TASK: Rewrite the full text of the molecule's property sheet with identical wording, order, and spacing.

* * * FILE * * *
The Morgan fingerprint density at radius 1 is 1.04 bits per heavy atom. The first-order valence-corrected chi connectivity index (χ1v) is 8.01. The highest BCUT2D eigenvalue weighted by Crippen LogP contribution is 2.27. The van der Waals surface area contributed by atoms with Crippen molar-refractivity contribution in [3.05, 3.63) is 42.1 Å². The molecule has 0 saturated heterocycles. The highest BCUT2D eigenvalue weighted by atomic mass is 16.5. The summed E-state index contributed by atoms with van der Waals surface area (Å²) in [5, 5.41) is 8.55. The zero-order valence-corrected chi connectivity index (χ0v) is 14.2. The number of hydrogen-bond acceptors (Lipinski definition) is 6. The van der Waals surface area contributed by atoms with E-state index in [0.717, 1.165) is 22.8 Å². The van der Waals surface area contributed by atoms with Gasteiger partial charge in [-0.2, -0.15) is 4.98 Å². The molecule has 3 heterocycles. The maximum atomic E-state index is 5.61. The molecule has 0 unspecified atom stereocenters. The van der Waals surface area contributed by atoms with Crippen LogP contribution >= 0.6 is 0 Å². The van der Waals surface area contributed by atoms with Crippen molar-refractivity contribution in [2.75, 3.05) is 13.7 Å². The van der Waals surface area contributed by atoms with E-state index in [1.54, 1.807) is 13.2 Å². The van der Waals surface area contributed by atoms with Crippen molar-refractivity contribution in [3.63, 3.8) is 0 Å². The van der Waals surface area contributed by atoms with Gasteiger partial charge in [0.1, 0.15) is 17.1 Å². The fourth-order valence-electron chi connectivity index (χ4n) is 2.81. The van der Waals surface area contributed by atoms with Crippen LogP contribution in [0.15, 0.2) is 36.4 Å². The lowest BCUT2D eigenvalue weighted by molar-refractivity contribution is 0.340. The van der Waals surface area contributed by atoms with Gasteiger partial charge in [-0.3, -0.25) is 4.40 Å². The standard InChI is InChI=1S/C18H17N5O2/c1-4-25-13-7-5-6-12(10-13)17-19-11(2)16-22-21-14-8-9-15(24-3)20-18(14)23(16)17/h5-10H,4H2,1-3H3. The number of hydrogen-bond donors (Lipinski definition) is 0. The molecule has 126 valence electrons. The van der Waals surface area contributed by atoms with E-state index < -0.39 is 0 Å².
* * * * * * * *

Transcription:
The Morgan fingerprint density at radius 1 is 1.04 bits per heavy atom. The first-order valence-corrected chi connectivity index (χ1v) is 8.01. The highest BCUT2D eigenvalue weighted by Crippen LogP contribution is 2.27. The van der Waals surface area contributed by atoms with Crippen molar-refractivity contribution in [3.05, 3.63) is 42.1 Å². The molecule has 0 saturated heterocycles. The highest BCUT2D eigenvalue weighted by atomic mass is 16.5. The summed E-state index contributed by atoms with van der Waals surface area (Å²) in [5, 5.41) is 8.55. The zero-order valence-corrected chi connectivity index (χ0v) is 14.2. The number of hydrogen-bond acceptors (Lipinski definition) is 6. The van der Waals surface area contributed by atoms with E-state index in [0.717, 1.165) is 22.8 Å². The van der Waals surface area contributed by atoms with Gasteiger partial charge in [-0.2, -0.15) is 4.98 Å². The molecule has 3 heterocycles. The maximum atomic E-state index is 5.61. The molecule has 0 unspecified atom stereocenters. The van der Waals surface area contributed by atoms with Crippen LogP contribution >= 0.6 is 0 Å². The van der Waals surface area contributed by atoms with Crippen molar-refractivity contribution in [2.75, 3.05) is 13.7 Å². The van der Waals surface area contributed by atoms with E-state index in [1.54, 1.807) is 13.2 Å². The van der Waals surface area contributed by atoms with Crippen molar-refractivity contribution in [3.63, 3.8) is 0 Å². The van der Waals surface area contributed by atoms with Gasteiger partial charge in [0.1, 0.15) is 17.1 Å². The fourth-order valence-electron chi connectivity index (χ4n) is 2.81. The van der Waals surface area contributed by atoms with Crippen LogP contribution in [0.15, 0.2) is 36.4 Å². The lowest BCUT2D eigenvalue weighted by molar-refractivity contribution is 0.340. The van der Waals surface area contributed by atoms with Gasteiger partial charge in [-0.3, -0.25) is 4.40 Å². The standard InChI is InChI=1S/C18H17N5O2/c1-4-25-13-7-5-6-12(10-13)17-19-11(2)16-22-21-14-8-9-15(24-3)20-18(14)23(16)17/h5-10H,4H2,1-3H3. The number of hydrogen-bond donors (Lipinski definition) is 0. The molecule has 126 valence electrons. The van der Waals surface area contributed by atoms with E-state index < -0.39 is 0 Å².